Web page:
For the second season in a row Sonzogno was in charge of the entire season of the famous Milanese stage, which excluded the foals of his main rival, Giulio Ricordi (among them Puccini). But he had suffered successive setbacks in presenting several French operas: Saint-Saëns’ Henri VIII was lukewarmly received, Massenet’s La Navarraise was frankly displeased and even Bizet’s Carmen was a flop, because of the performers. Neither he nor the theatre management could afford another failure.
A further setback almost postponed the premiere of Chénier until the following season: the tenor approached for the title role, Alfonso Garulli, withdrew. This time, luck turned in Giordano’s favour: he was passing in the company of Illica in the Galleria Vittorio Emmanuele, the sumptuous shopping arcade close to La Scala, when they came face to face with a young tenor from Ferrara, Giuseppe Borgatti - a heroic tenor who would later become the specialist in Wagnerian roles in the Milanese opera house. The production was thus saved.
The premiere went off without a hitch. Gérard’s first scene was highly applauded, and the tenor had to give an encore of his first aria, the Improvviso ("Un dì all’azzurro spazio"). Then the enthusiasm grew, thanks to Borgatti’s talent and that of the conductor, Rodolfo Ferrari, but also to the excellence of the soprano Evelina Carrera (Maddalena) and the baritone Mario Sammarco (Gérard). After the performance, Sonzogno sent this telegram to Illica: “Complete triumph of the first, third and fourth acts. The second act was also well received. Twenty encores for the artists and the composer, the librettist was asked for. Come to the second performance. In defiance of all ethics, Gallo praised the opera in Il secolo. Other, more independent critics also praised it. Even the Gazetta musicale, the organ of the rival Ricordi, greeted the success with fair play.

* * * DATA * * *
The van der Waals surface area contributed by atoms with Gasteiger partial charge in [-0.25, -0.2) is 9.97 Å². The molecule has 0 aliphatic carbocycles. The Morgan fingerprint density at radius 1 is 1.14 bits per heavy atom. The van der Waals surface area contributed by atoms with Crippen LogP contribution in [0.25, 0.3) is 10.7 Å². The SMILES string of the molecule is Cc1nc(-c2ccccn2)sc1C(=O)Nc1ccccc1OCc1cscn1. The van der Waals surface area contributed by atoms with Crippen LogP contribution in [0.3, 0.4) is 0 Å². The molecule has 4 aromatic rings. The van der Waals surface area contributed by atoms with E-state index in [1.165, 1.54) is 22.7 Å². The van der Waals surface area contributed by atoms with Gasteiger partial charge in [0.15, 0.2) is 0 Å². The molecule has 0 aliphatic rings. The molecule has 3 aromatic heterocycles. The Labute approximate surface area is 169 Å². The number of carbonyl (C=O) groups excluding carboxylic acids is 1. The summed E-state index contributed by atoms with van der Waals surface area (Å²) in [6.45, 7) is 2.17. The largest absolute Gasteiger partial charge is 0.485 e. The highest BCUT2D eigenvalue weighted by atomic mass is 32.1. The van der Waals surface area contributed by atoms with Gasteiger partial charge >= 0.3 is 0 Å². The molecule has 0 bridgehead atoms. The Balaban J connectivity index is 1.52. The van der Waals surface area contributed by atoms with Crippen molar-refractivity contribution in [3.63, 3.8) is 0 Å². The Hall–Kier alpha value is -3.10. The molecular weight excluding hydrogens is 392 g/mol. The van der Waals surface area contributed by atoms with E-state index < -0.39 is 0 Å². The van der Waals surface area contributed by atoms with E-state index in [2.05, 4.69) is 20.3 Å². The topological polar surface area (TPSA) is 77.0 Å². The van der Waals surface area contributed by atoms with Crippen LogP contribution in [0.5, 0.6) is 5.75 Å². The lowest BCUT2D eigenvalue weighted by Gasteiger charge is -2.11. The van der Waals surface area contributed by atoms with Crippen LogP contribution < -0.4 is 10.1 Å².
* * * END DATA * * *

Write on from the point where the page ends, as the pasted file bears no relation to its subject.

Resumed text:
In a single evening Giordano had become one of the most prominent young Italian composers, alongside Leoncavallo, Mascagni and Puccini. Andrea Chénier was performed for a further eleven evenings, beaten only by Saint-Saëns’ Samson et Dalila (twelve performances) in that season. The same enthusiasm greeted the work at its American debut on 15 November 1896 in New York. Chénier was soon performed on the main European and American stages, and its fame has never been eclipsed.
From historical figure to opera hero
The real André Chénier (real name André Marie de Chénier) was born in Constantinople on 30 October 1762 to a Greek mother and a French diplomat. He was 3 years old when his family returned to France, and he spent most of his childhood in Carcassonne, becoming enthusiastic about classical Greek poetry. After studying at the Collège de Navarre in Paris, in 1783 he did a brief stint in a Strasbourg regiment, soon realising that the military was not for him; the episode nevertheless inspired Illica’s “Si, fui soldato” [“Yes, I was a soldier”].
Later, Chénier joined his family in Paris, frequenting the salons and making friends with Lavoisier, Lesueur, Dorat, Lebrun-Pindare, Parmy, and a little later with the painter David. Coming from an aristocratic family, he was also invited to castles such as the one described in the first part of the opera.